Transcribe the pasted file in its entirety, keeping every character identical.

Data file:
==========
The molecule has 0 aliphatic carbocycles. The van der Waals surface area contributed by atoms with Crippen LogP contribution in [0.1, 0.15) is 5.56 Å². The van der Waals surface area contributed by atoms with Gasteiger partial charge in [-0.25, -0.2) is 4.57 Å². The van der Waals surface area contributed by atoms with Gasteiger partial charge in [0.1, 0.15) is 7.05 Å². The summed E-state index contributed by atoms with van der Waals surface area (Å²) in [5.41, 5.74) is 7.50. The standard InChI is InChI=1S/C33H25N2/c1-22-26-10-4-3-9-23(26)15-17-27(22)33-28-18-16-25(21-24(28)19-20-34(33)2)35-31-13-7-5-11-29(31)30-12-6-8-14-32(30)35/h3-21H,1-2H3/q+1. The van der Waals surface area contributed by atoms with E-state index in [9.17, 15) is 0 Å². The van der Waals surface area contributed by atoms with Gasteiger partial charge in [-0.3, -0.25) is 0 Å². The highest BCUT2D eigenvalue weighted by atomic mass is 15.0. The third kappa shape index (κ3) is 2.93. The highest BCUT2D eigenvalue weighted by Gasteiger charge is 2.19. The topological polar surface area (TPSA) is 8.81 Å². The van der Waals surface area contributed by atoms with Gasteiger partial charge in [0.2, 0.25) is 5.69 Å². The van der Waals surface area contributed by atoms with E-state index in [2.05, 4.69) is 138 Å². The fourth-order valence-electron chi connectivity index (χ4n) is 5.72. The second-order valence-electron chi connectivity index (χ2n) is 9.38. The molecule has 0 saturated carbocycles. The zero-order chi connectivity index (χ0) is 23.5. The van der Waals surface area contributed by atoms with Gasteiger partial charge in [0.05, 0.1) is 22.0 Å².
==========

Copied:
The molecule has 0 aliphatic carbocycles. The van der Waals surface area contributed by atoms with Crippen LogP contribution in [0.1, 0.15) is 5.56 Å². The van der Waals surface area contributed by atoms with Gasteiger partial charge in [-0.25, -0.2) is 4.57 Å². The van der Waals surface area contributed by atoms with Gasteiger partial charge in [0.1, 0.15) is 7.05 Å². The summed E-state index contributed by atoms with van der Waals surface area (Å²) in [5.41, 5.74) is 7.50. The standard InChI is InChI=1S/C33H25N2/c1-22-26-10-4-3-9-23(26)15-17-27(22)33-28-18-16-25(21-24(28)19-20-34(33)2)35-31-13-7-5-11-29(31)30-12-6-8-14-32(30)35/h3-21H,1-2H3/q+1. The van der Waals surface area contributed by atoms with E-state index in [9.17, 15) is 0 Å². The van der Waals surface area contributed by atoms with Gasteiger partial charge in [-0.3, -0.25) is 0 Å². The highest BCUT2D eigenvalue weighted by atomic mass is 15.0. The third kappa shape index (κ3) is 2.93. The highest BCUT2D eigenvalue weighted by Gasteiger charge is 2.19. The topological polar surface area (TPSA) is 8.81 Å². The van der Waals surface area contributed by atoms with Gasteiger partial charge in [0.2, 0.25) is 5.69 Å². The van der Waals surface area contributed by atoms with E-state index in [2.05, 4.69) is 138 Å². The fourth-order valence-electron chi connectivity index (χ4n) is 5.72. The second-order valence-electron chi connectivity index (χ2n) is 9.38. The molecule has 0 saturated carbocycles. The zero-order chi connectivity index (χ0) is 23.5. The van der Waals surface area contributed by atoms with Gasteiger partial charge in [0.05, 0.1) is 22.0 Å².